I had always thought that the taking on of extra nourishment before such an incredibly tough challenge was a rather helpful metaphor for our own descent into winter/crisis, advising a psychological storing and gathering for tougher times. Learning that these wonderfully joyful creatures do not in fact ‘bulk up’, led to a shift in my thinking. What if, when we find ourselves facing times of trouble or difficulty, we also find that our inner stores are low or near empty? What if we haven’t prepared for the descent into darkness and cold? How would we survive what appears to be an impossible task?

This idea of feeding upon the wing – of taking in what we need throughout an ongoing challenge, seemed to me an equally poignant metaphor. So often when we are faced with loss, we simply don’t feel up to that challenge, our reserves seemingly depleted and inadequate. Like swallows, we have to place our trust in the hope that we will find what we need to make it through, constantly nourishing ourselves as best we can. The swallow’s migration remains arduous and dangerous, many starve and die, and yet many more eventually find themselves back in the warmth and abundance of their winter homes. Their migratory urge is a part of their life and being, deeply encoded within their DNA; the experience is not something that they can choose to avoid or embrace – it simply is. Loss’s presence in our lives is similarly inevitable. If we can stay present, moving through the ups and downs with compassion for ourselves, sensing when we need to feed ourselves physically, emotionally, mentally and spiritually, doing this as best we can given that we might feel utterly broken and incapable of going any further, we might eventually find that we too find ourselves once more ‘at home’ within ourselves and our lives.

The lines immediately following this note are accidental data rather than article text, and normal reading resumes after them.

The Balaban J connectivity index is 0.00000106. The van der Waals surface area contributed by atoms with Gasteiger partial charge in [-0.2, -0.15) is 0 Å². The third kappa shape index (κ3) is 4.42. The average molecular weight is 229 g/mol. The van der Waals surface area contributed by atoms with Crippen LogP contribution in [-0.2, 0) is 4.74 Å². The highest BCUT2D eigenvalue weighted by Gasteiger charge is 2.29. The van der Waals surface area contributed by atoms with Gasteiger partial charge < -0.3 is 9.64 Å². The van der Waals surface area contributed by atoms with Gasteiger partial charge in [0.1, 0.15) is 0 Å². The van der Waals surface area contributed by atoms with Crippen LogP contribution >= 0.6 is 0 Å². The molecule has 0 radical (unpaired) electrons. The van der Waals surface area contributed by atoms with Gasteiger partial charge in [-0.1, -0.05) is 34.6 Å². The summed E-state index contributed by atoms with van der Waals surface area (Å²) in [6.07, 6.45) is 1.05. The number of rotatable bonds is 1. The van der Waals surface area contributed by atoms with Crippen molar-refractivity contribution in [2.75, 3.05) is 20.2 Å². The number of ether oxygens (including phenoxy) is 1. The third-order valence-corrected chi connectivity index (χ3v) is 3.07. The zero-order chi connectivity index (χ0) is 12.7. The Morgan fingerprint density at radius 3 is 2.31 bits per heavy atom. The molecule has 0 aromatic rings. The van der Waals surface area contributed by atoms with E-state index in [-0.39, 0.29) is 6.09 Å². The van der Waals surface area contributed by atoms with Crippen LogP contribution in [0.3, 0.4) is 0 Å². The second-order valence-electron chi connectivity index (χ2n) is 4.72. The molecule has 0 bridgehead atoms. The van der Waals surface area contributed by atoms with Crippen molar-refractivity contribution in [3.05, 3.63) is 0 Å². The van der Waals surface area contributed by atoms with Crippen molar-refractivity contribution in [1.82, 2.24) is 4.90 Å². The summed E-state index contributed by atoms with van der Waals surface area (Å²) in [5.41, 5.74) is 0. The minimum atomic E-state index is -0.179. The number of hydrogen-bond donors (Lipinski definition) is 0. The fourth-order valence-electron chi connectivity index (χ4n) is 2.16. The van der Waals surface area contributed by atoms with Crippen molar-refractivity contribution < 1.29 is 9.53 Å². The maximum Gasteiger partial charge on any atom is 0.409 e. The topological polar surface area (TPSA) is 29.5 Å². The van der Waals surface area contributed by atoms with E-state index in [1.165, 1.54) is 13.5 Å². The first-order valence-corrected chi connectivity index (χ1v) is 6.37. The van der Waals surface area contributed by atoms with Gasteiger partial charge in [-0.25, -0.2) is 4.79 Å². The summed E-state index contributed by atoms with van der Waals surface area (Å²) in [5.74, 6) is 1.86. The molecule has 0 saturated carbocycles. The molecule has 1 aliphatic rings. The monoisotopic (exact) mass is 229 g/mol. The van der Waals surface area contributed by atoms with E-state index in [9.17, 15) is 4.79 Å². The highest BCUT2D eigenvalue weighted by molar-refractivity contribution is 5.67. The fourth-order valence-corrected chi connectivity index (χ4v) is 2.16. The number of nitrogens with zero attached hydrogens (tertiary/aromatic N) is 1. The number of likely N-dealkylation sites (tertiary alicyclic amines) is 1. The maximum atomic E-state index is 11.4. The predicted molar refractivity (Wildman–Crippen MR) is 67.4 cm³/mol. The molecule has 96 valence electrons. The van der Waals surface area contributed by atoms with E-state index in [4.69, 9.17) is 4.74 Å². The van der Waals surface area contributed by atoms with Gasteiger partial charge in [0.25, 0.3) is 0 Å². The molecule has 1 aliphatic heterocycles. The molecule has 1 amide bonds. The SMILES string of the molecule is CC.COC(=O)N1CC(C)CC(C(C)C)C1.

Each swallow must beat it own wings to fly but their journeys are never performed alone. Thousands upon thousands fly together, bedding down in large roosts. All swallows will make their bi-annual pilgrimage of necessity, just as all humans will descend into loss and emerge into renewal; all swallows are designed to have great manoeuvrability and endurance; all humans are designed this way too. The swallows inspired me to want to write something about loss that recognised that our deeper engagement with nature was effectively a process of feeding upon the wing; that when we feel broken, nature speaks to us in ways that can aid our healing or support us through. They also made me want to write a spiritual exploration of loss that might say something about those bonds of experience that we share, acknowledging, honouring and giving thanks for them and our place in the greater story of living and dying, both human and in the wider world of nature. By recognising ourselves as vitally connected to the lives of those beings (both human and otherwise) that have gone, those that are, and those still to be, we gradually discover a deeper sense of compassion for our own trials and sorrows, and perhaps in the process, uncover something of the purpose and the meaning of loss and struggle in our lives. Following the thread backwards and forwards, we can perceive a little of the pattern, and this alone can help us to tap into our resilience and strength, aiding us to feel a little less alone when the tough times strike.